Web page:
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CITT: “Real” Importer Must have Ties to Commercial Transaction

Posted by on in Customs & Trade Blog
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Importers of goods have both current and ongoing responsibility and obligations under the Customs Act (the “Act”) and its Regulations. On a “current” basis (i.e., at time of importation), include reporting the goods for import, and proper declarations of value, tariff class and origin, and payment of applicable duties and other taxes. On an “ongoing basis”, the importer is required to correct errors in those declarations up to four years after the time of importation.

What if an “importer” is neither the owner nor purchaser of the goods?  Does that “importer” escape liability for the duties and GST imposed under the Act?

In Landmark Trade Services, 2020 CanLII 34719 (CA CITT), the Canadian International Trade Tribunal (“CITT”) was asked to determine if a customs broker (Landmark), which declared itself as the importer of the goods in its interim accounting and later paid the applicable duties and taxes in respect of the goods, was the “real” importer of the goods at issue.

On the facts of the case, Landmark was a licensed customs broker and a corporate affiliate of Landmark Global Inc. (“LGI”), itself a US logistics company.  The imported goods were sold by the foreign vendor to individual Canadian e-commerce customers.  LGI provided certain logistics services to the foreign vendor.  Landmark acted as the customs broker for LGI.   When clearing the goods, Landmark chose to put its own Import/Export number on the Form B3s (Canada Customs Coding Forms) to account for the goods, then filed all required import documents, paying the applicable duties and taxes on the imported goods. 

In a Trade Compliance Verification focused on tariff classification, Canada Border Services Agency (“CBSA”) determined that Landmark was the “importer of record” and had used incorrect tariff classifications when importing the goods.  CBSA issued DASs to Landmark, demanding further duties to be paid on the goods, and directed Landmark to self-correct all other transactions of the same goods that were imported for the previous four years.  Landmark made the self-corrections, and then appealed both the DASs and the self-corrections.  CBSA determined that it had no authority to deal with the issues raised by Landmark, other than tariff classification and, since Landmark made no submission regarding tariff classification itself, CBSA upheld the tariff classification decision.  Landmark appeal to the CITT.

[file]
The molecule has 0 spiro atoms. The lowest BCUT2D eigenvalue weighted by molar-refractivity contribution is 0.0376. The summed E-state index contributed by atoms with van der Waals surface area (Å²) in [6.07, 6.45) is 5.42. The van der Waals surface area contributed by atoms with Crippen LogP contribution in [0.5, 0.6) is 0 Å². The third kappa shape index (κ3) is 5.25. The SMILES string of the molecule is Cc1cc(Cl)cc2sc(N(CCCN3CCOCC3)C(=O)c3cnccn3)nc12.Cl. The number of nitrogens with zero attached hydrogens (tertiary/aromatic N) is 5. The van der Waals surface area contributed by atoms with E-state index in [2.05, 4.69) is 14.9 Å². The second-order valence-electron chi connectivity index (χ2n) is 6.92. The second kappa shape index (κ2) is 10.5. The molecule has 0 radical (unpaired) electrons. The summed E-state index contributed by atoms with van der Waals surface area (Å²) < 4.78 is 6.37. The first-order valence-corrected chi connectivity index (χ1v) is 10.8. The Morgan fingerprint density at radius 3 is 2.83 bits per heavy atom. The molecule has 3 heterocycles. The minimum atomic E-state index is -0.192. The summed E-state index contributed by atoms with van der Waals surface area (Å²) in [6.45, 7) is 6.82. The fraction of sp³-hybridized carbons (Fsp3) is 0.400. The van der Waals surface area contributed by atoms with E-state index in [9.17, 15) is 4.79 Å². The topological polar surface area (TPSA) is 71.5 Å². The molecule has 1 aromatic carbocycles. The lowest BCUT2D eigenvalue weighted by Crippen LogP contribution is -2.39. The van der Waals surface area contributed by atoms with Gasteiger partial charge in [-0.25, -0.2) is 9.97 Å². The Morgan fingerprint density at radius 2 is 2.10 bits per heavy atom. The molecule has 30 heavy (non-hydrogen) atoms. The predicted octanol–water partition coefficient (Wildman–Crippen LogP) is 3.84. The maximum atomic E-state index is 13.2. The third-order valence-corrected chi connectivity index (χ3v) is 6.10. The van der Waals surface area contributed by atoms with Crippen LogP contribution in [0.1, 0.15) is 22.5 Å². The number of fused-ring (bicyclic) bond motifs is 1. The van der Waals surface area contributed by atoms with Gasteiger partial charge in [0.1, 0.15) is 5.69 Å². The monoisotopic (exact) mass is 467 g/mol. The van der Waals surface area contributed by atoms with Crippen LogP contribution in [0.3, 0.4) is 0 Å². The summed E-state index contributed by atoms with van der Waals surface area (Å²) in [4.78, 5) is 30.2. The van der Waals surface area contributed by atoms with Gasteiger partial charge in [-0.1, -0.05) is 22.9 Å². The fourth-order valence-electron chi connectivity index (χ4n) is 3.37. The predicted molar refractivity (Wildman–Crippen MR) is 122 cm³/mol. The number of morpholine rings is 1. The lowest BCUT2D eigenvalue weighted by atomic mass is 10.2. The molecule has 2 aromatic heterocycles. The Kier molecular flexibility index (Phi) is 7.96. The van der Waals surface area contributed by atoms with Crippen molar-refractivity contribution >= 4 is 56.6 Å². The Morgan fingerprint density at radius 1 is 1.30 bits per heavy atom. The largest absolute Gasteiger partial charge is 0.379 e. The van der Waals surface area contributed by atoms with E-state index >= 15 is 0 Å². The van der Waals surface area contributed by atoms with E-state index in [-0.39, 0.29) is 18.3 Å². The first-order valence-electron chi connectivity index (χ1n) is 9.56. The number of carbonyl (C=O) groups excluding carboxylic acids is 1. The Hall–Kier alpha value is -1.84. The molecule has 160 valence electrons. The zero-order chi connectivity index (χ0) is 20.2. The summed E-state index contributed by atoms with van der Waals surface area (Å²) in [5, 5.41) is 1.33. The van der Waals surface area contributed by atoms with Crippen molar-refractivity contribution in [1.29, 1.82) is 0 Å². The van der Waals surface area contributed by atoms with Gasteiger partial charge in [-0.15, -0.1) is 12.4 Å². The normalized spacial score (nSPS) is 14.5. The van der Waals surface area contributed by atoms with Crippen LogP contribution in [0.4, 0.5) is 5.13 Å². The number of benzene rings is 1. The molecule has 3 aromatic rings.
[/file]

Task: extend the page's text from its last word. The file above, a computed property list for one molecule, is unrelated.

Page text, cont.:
The issue before the CITT was whether Landmark was in reality the “importer” of the goods in issue. The CITT started its analysis with a parallel definition of “importer” found in the Special Import Measures Act (“SIMA”) which, while not strictly applicable, was found to be “useful in determining who the importer is in the context of the [Customs] Act.” The CITT then considered the case in Artificial Graphite Electrodes and Connecting Pins (Re), [1987] CIT No 14, also a case focused on determining who the importer of record was in reality. The Tribunal in Artificial Graphite determined that “in identifying the importer, SIMA had concern for substance as opposed to form” and that “the simple designation of a person or firm in the Customs entry documents as the importer (the so-called importer of record) obviously has little meaning.” In the result, in that case, the Tribunal determined that the importer on paper, which facilitated clearance of the goods and payment of duties, was not the importer “in reality”, as it was a simple “paper intermediary”, which never had possession of the goods and had done nothing to sell the goods or earned any profit/ commission on the resale of the goods.

Back to the Landmark case. The CITT in Landmark applied the Artificial Graphite reasoning to conclude that Landmark acted as a “paper intermediary” with no ties to the sale of the goods in issue. Although there was conflicting information as to who was the importer in the documentation, the CITT ruled that Landmark was not in realty the importer and, therefore, allowed Landmark’s appeal.

By way of commentary, the Landmark decision leaves more questions than answers, including how a company like Landmark is to be dissuaded from continuing this practice – which obviously puts the CBSA into a very difficult position when policing the self-compliance provisions of the Act. Also at issue could be any GST ITCs claimed by Landmark on these imports – which would seem to be precluded by de facto importer rules in the GST legislation.

One can see this case being potentially over-turned on appeal, on a couple of possible bases at least.

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